Are Your Calls Legal?
Recording business telephone calls is a great idea, especially calls with customers. Call recording gives you the opportunity to capture relevant information for training and coaching, or to document any disputes. It’s also now easier than ever on a number of programs and apps. For example, ShoreTel Sky’s Hosted Call Recording offers recording software that gives subscribers the ability to record phone calls and retrieve them through a web interface. It’s as easy as pushing a button on your telephone.
However, recording phone calls without knowing the law can land you and your company in trouble. Here are some things you need to know to make sure any recorded phone conversations are on the right side of the law.
Consent, Consent, Consent.
The Federal Government has a set of rules for call recording, as does each state. The FCC also has its own regulations for call recording. It can get confusing and complicated with all the legal jargon. One thing is clear however, the deciding factor for all three organizations in determining whether a call recording is legal comes down to one word – consent.
The Federal Government requires only one person (one-party) in a recorded conversation to give consent. State laws are more detailed and are described as “one-party” or “all-party” states. There are currently 12 states that require everyone on a recorded call to give consent. For a list of those and information on recorded interstate and international calls you can download our eBook.
Consent can be given by verbal notification. Usually it’s in the form of a pre-recorded message at the beginning of a call. They are often used when calling a call center and sounds something like, “This call is being recorded for quality and training purposes.” Consent is also obtained through intermittent beeps. These specific beeps must be heard throughout the phone call and must go off every 15 minutes.
What’s ‘On The Line?’
In most cases you may record, film, broadcast or amplify any conversation when consent is given. If you are thinking about pressing the record button make sure you follow Federal, State and FCC regulations.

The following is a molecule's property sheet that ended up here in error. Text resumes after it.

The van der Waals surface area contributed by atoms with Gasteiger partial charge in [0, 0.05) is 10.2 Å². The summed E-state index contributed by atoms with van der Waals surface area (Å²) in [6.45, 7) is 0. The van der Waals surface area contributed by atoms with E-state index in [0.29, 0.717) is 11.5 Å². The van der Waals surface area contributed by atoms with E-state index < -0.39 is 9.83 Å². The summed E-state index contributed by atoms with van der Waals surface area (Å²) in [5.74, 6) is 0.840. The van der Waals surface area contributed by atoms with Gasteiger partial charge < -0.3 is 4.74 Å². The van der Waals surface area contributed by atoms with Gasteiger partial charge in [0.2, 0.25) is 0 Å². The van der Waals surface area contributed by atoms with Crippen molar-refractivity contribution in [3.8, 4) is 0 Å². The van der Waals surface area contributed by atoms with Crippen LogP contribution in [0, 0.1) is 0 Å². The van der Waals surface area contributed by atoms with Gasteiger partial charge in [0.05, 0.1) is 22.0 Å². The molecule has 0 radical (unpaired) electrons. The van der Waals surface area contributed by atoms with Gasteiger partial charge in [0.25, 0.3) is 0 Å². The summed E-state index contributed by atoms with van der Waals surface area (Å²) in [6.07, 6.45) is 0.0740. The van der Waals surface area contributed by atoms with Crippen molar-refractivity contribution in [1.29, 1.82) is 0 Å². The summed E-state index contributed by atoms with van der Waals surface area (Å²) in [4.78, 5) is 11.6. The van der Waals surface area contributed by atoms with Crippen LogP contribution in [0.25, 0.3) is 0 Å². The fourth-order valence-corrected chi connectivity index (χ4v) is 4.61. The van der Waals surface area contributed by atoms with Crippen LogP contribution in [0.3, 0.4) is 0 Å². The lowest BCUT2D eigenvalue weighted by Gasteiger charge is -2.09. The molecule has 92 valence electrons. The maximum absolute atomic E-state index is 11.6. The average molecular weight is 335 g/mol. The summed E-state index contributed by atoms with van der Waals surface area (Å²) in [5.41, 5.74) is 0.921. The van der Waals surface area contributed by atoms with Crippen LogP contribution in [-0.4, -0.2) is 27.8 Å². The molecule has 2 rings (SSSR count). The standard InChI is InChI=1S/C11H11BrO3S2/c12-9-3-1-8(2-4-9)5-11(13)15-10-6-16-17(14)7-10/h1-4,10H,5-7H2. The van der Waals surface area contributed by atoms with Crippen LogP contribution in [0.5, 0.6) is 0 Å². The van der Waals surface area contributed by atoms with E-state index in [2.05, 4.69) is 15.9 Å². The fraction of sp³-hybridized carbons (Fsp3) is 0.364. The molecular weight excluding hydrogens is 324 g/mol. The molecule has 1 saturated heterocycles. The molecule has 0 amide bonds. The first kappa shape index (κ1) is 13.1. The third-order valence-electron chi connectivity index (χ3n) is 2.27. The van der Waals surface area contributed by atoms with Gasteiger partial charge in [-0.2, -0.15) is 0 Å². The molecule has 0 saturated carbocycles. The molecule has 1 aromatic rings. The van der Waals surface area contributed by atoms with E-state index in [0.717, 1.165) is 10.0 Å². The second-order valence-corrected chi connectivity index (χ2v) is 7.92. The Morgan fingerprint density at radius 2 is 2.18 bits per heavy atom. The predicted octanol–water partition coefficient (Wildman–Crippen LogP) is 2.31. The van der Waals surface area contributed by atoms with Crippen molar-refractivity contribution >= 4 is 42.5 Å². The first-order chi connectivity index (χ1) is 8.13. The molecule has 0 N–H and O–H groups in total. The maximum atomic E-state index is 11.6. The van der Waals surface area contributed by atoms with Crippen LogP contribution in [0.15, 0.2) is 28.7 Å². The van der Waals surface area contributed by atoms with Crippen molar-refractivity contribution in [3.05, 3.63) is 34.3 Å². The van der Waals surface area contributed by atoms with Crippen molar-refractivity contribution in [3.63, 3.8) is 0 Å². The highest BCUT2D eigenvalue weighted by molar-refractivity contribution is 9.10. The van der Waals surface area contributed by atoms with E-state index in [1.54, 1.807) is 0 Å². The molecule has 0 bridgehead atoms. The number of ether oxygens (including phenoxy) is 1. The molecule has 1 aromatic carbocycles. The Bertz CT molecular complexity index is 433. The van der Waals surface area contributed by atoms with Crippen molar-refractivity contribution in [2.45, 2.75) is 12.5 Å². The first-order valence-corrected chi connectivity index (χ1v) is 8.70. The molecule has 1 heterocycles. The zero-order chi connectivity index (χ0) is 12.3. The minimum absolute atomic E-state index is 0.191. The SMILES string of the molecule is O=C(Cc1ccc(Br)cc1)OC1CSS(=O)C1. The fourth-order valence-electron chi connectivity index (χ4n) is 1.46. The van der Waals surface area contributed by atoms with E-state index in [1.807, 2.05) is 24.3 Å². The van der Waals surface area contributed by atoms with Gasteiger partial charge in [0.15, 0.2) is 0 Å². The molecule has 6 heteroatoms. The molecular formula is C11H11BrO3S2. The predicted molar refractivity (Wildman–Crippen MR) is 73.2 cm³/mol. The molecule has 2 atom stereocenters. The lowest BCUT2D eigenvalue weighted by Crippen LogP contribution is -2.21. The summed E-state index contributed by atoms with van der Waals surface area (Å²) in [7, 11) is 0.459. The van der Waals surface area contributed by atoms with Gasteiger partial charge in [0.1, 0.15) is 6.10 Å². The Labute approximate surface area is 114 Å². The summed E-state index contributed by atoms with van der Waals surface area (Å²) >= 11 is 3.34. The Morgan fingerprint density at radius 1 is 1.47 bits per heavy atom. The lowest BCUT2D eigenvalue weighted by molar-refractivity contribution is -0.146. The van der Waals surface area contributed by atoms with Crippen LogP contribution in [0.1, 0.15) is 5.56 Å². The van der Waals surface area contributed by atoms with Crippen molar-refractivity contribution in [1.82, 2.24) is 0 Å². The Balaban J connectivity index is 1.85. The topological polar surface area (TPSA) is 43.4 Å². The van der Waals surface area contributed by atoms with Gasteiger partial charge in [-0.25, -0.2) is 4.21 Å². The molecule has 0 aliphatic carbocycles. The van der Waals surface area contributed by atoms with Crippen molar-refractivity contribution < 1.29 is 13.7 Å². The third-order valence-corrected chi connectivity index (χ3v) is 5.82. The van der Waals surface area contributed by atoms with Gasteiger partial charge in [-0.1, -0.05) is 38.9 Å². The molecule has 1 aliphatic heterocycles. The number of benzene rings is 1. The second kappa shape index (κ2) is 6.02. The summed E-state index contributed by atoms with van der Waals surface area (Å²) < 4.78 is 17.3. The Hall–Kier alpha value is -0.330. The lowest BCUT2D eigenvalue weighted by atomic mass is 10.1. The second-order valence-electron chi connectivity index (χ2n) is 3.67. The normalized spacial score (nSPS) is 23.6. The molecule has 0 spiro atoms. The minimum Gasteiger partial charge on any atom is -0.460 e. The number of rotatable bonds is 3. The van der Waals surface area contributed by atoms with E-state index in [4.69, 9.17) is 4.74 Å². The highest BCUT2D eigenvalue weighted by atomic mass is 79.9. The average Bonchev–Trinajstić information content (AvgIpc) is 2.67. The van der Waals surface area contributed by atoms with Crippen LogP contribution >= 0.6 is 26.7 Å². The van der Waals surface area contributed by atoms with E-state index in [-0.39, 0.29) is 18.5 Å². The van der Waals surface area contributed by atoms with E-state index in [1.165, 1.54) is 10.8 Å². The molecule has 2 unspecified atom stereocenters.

Here are some situations where you may want to put the recorder down:
- Criminal Purpose: Recording a conversation in the furtherance of a crime is illegal.
- Trespass: A person whose conversation is secretly recorded can sue for trespass and intrusion. The use of hidden recorders is covered by wiretap and eavesdropping law.
- Expectations of Privacy: A person can sue if they have a reasonable expectation of how the recording will be used. For example saying you will use a recorded conversation for training but use it instead for marketing purposes.
We hope this brief introduction to call recording laws has helped you better understand your rights and obligations. Most important to remember when recording phone calls is consent is needed from at least one party in the conversation, sometimes consent is needed from all parties. Also important to remember is the person recording the phone conversation must be a party to the conversation.
If you’d like more information on your on the subject download this eBook from ShoreTel Sky.
The eBook and the information contained on this website is offered only for general informational and educational purposes. It is not offered as and does not constitute legal advice or legal opinions. This eBook and the website in which it resides contains many pages of hyperlinks to other resources on the Internet. These links are provided as citations and aids to help you identify and locate other Internet resources that may be of interest, and are not intended to state or imply that ShoreTel sponsors, is affiliated or associated with, or is legally authorized to use any trade name, registered trademark, logo, legal or official seal, or copyrighted symbol that may be reflected in the links.
As a writer I find call recordings help me keep track of information I may have forgotten to jot down during a call. How often do you record phone calls with clients/customers? For what purposes? Let us know in the comments box below.